Newly released body camera footage from a July 9 incident in Scottsdale, Arizona, shows the private property hit-and-run stop and arrest that led a professional hockey player to lose his job with the Arizona Coyotes.

When Alexander “Alex” Galchenyuk, 29, was taken into custody in the misdemeanor hit-and-run, disorderly conduct, resisting arrest and threat case, body camera footage shows, he was belligerent and ranting outside of a white BMW.

Galchenyuk’s father was sitting behind the wheel of the car when a Scottsdale Police Department officer first approached the vehicle. He claimed that his son, who was sitting in the passenger seat, was “totally fine.”

Cops said that the son was driving during the suspected hit-and-run of a sign and curb, but that the father showed up to the scene and got behind the wheel thereafter.

Galchenyuk was allegedly spotted by witnesses stumbling outside the vehicle after the collision.

The suspect, during his initial exchanges with a responding officer, repeatedly asked the cop where he was from and stated he wanted to have some chewing tobacco.

“Wherever you’re from, I’m from,” the officer said. The officer walked off after Galchenyuk called him a “p—y ass motherf—er.”

Once another police officer pulled Galchenyuk out of the passenger seat, saying the suspect threatened to cut him up, he begged the officers to take him home as his pregnant wife was calling him. He said that he respected them all.

Moments later, the hockey player began ranting about the taxes in the highest tax bracket for more than a decade.

“I paid my f—ing taxes for f—ing 12 years in a row straight, in the taxage [sic] bracket,” he said, slurring the last two words. “In the highest, in the highest tax bracket for f—ing 12 years in a row. Guys, c’mon.”

“I’ve paid f—ing millions of dollars to f—ing pay for taxes,” Galchenyuk continued.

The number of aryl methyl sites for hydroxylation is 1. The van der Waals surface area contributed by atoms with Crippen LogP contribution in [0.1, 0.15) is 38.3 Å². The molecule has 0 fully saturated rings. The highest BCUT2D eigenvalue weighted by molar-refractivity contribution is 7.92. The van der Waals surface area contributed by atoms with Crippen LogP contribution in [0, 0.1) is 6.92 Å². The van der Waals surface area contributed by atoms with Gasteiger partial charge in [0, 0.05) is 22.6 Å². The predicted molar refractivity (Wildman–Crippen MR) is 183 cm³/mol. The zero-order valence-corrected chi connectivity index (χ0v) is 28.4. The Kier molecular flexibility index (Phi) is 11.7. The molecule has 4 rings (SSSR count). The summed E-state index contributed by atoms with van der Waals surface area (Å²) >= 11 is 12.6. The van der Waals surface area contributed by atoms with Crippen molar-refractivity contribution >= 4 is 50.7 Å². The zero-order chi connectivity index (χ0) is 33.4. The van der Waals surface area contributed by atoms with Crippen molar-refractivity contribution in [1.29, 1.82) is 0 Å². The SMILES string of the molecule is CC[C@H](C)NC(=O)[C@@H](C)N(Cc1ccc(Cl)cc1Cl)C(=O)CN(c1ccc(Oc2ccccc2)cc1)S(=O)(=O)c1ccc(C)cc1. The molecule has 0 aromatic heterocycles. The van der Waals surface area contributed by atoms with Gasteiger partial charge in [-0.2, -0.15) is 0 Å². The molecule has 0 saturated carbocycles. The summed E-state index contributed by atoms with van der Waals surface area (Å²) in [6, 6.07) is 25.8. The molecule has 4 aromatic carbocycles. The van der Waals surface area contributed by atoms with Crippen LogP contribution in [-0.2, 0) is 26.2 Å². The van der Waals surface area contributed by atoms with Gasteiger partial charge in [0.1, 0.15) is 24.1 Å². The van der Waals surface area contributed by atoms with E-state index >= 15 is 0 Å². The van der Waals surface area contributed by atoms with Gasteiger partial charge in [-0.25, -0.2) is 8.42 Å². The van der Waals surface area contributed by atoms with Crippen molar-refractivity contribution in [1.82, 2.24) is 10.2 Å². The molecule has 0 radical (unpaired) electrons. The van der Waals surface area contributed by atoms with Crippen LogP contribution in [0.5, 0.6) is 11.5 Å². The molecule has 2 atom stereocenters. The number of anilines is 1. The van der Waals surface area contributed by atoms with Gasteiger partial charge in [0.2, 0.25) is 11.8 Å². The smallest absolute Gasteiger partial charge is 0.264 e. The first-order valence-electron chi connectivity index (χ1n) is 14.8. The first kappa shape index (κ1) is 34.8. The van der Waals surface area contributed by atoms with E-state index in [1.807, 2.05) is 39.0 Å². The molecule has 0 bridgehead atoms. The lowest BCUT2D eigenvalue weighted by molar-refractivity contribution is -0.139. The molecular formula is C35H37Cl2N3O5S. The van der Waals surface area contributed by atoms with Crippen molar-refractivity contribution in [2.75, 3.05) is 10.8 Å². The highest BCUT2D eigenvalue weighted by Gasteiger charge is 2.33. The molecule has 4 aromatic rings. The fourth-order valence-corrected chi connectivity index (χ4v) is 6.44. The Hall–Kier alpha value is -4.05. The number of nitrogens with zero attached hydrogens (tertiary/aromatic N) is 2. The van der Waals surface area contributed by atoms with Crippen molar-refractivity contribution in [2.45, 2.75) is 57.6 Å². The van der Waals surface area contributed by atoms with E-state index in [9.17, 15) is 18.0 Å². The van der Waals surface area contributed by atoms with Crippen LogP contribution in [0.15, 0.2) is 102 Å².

“That doesn’t give you a right to threaten us,” one officer responded.

“I’m not threatening you,” Galchenyuk said, before an officer shot back that he had, in fact, threatened to cut him up.

Just before he was loaded into the police car, Galchenyuk stated, “Bro, I’m a professional hockey player.”

Once he was inside the police car, Galchenyuk began ramping up his threatening statements, saying things like “All your kids and wives and daughters will die. I’ll make sure of that,” and “One phone call and you’re all dead, your whole family, your bloodline is dead.”

“You’re a bunch of f—ing pu—ies. Sorry,” he said, just before an officer “Mike” driving the police car verbalized Galchenyuk’s Miranda rights.

“You understand that my rights is f—ing worth more than all your f—ing life combined,” Galchenyuk said.


In a July 18 apology posted on X, Galchenyuk acknowledged that his alcohol-fueled behavior was “deeply offensive, uncalled for, horrendous, embarrassing, disrespectful and just plain awful.”

“I let you all down and I am truly sorry,” the longtime NHL center said. “While this behavior after drinking alcohol is not representative of who I am, I do have to take responsibility for it.”

Galchenyuk noted that his arrest resulted in the Arizona Coyotes voiding his contract, costing him another “chance to do what I love, play professional hockey.”

The Wisconsin-born hockey player, who was a reliable double-digit goal scorer in the earlier stages of his 11-year-career, announced that he checked himself into the NHL/NHLPA Assistance Program in the hopes that he would get the help he needs and “never make a mistake like this again.”

“Again, I am sorry I let you down and I hope over time and with hard work, I can show all of you I am a better person than this horrendous moment,” the apology concluded.

Galchenyuk reportedly pleaded guilty to a misdemeanor threat charge in August, leading to the dismissal of the five other charges.

Original Article